Having been raised in a dysfunctional family, we had to use
denial as a way of surviving. It helped protect us by blindsiding us to the reality of the abuse that was directed towards us as children. However, if we don’t face up to our denial, now as adults, it will plant the seeds of family dysfunction for the next generation.
We begin by looking at what happened to us as children and how we’ve understated it. There are times when we attempt to brush over events in our past. When describing them to someone else and watching the shock on the other person’s face, we attempt to underplay it.
We use statements like: “It wasn’t as bad as it sounds” or “Everyone did it that way in those days.” The denial tactic worked for us as a child because we couldn’t contemplate how horrible we felt, and we had to cover up those feelings by ignoring them. As an adult, we are ready to admit our denial if we want to find recovery and peace.
Denial of our parents’ behavior highlights our need to protect our parents. The reason for this is so we don’t have to face our own anguish about what happened to us as children. This denial may downplay the abuse we received like:
Being hit or beaten
Being picked on by siblings
Witnessing constant fighting between our parents
Being told secrets by adults
We may not recognize things that happened to us as being wrong because the nature of our denial doesn’t allow us to unpack these events and examine them.
These next two exercises will take a look at our denial around our parents' behavior and then look at the denial of our own behavior. The exercises will help us open the suitcase of denial and begin the task of identifying things that took place and abuses that occurred that may not have seemed out of order when we were young, but now that we are adults, we know were wrong.
Denial of Our Parents’ Behavior
In this first exercise on our parents’ behavior, there are five columns to be filled in. The first is ‘What Happened’, and we list the events that were obviously wrong like sexual abuse or being hit and screamed at. We also put down more subtle forms of abusive behavior like our parents swearing, using drugs, inappropriate language or other types of behavior that were not appropriate for a child to be around. They may have left us in harm’s way by leaving us with other adults who harmed us. They may have neglected us and allowed us to be badly influenced by other family members like siblings or cousins. They may have not conducted themselves in a way that was caring and loving to us, the child.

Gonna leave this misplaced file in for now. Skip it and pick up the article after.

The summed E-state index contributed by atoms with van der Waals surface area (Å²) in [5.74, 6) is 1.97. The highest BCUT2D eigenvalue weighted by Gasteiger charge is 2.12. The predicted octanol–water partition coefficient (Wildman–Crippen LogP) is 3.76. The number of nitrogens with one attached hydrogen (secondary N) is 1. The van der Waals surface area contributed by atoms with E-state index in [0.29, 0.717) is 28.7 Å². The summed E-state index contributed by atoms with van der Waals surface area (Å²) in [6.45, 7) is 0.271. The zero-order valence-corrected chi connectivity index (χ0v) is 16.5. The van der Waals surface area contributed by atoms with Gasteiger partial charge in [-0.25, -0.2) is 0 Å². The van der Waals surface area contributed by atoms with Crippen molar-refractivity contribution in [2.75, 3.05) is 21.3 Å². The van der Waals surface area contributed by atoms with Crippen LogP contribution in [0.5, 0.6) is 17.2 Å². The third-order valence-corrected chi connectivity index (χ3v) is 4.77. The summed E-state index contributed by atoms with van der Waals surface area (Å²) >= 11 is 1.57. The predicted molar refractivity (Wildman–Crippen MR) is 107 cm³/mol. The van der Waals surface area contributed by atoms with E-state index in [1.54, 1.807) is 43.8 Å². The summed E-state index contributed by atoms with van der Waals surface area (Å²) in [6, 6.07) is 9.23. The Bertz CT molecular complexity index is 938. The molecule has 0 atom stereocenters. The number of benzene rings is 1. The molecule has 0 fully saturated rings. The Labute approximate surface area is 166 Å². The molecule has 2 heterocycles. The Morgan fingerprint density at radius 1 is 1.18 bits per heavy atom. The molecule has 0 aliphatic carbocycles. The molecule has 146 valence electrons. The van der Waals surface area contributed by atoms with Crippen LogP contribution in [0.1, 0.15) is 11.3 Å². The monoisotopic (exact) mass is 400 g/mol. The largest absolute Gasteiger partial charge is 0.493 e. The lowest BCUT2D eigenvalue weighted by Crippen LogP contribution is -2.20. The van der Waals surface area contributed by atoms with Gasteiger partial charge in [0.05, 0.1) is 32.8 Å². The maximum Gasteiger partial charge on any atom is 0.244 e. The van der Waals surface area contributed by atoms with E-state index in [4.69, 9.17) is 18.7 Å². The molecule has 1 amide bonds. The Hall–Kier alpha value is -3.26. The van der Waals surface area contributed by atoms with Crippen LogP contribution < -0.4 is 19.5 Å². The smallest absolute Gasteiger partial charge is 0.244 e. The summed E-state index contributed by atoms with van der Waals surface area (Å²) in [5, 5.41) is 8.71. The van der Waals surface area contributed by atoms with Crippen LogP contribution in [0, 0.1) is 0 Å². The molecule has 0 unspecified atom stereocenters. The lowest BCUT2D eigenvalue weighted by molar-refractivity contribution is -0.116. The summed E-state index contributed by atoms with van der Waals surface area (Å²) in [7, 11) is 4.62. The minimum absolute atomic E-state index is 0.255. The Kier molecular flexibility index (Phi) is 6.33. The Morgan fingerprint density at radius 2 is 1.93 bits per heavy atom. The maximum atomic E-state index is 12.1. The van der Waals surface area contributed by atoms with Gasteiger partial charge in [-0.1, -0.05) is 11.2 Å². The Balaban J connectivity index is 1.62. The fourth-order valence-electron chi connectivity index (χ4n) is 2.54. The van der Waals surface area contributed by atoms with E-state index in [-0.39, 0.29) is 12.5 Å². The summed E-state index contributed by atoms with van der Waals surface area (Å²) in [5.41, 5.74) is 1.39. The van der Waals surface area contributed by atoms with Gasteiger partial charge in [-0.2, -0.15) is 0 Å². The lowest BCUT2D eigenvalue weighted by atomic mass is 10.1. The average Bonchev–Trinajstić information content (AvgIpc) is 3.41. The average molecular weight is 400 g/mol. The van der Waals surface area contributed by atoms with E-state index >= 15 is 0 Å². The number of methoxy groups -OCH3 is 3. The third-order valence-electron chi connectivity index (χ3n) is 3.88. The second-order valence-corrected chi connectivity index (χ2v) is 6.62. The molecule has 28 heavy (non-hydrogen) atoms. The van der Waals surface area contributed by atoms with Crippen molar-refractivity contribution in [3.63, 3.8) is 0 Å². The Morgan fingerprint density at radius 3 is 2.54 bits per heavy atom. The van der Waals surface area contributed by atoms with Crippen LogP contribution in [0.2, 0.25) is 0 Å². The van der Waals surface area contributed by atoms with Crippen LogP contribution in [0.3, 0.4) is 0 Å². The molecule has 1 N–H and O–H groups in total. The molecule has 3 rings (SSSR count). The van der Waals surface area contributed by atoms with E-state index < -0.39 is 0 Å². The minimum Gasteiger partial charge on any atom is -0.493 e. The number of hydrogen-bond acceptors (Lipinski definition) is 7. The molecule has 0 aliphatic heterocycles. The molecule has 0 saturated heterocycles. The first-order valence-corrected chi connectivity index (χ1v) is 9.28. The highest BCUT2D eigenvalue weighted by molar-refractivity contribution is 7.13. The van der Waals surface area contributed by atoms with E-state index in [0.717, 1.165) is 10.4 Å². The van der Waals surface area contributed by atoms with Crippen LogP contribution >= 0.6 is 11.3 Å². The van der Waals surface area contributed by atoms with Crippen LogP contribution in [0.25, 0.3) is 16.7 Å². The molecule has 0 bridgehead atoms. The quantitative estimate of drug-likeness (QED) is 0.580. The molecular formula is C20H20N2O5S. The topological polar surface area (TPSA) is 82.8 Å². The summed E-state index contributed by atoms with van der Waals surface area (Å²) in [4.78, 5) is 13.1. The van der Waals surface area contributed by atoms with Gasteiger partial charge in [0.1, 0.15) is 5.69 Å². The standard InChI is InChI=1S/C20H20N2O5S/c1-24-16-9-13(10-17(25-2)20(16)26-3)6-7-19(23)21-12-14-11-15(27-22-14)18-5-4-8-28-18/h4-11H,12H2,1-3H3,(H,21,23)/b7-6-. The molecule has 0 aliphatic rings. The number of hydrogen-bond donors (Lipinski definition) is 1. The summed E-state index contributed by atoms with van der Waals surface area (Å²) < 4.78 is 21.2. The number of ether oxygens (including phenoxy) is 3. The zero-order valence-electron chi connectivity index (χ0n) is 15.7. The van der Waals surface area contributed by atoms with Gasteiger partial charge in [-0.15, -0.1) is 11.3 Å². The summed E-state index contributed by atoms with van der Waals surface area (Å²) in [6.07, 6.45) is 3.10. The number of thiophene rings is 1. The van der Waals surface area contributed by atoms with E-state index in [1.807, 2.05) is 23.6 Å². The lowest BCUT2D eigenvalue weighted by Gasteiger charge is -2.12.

Copy this exercise into your journal and fill in all the columns, starting on clean pages if more needs to be written, and in the last column, describe what happened as seen through our eyes as an adult.
MY PARENTS’ BEHAVIOR:
- Family Denial
Denial Of Our Own Behavior
It is common to live in denial of our own behavior as an adult. We display neglectful, hurtful, even abusive behavior to others. It’s not easy to uncover the denial and admit to such deeds. But if we have been victimized as a child, chances are, unless we uncover the denial, we simply act out to others what was done to us. We see this as ‘normal’.
Added to that, we often act on our hidden rage because of what was done to us. This leaves us with two avenues to explore to tidy up our side of the street - our denial and hidden rage.
This exercise can be painful as it may trigger old feelings of shame. We must turn to our Higher Power to help us through this exercise. We must trust that this process is the right path for us. We must believe that we can uncover our own denial and own our actions with the loving help of our Higher Power.
We know there was little chance of us turning out any different than the way we have turned out given all the abuse we suffered as children. We don’t condemn ourselves as we uncover our harmful behavior. However, we do own it and understand why we did it.
We look at our behavior towards our loved ones: children, partners, siblings and parents. We then look further to others we may have harmed including work colleagues, other children or our wider families. We look at how we may have behaved as a perpetrator to others by victimizing them.
We may have become a dominating authority figure or learned to manipulate others by behaving like a victim. We may have raged at people when our martyrdom went unnoticed. Perhaps we have engaged in verbal abuse by gossiping maliciously.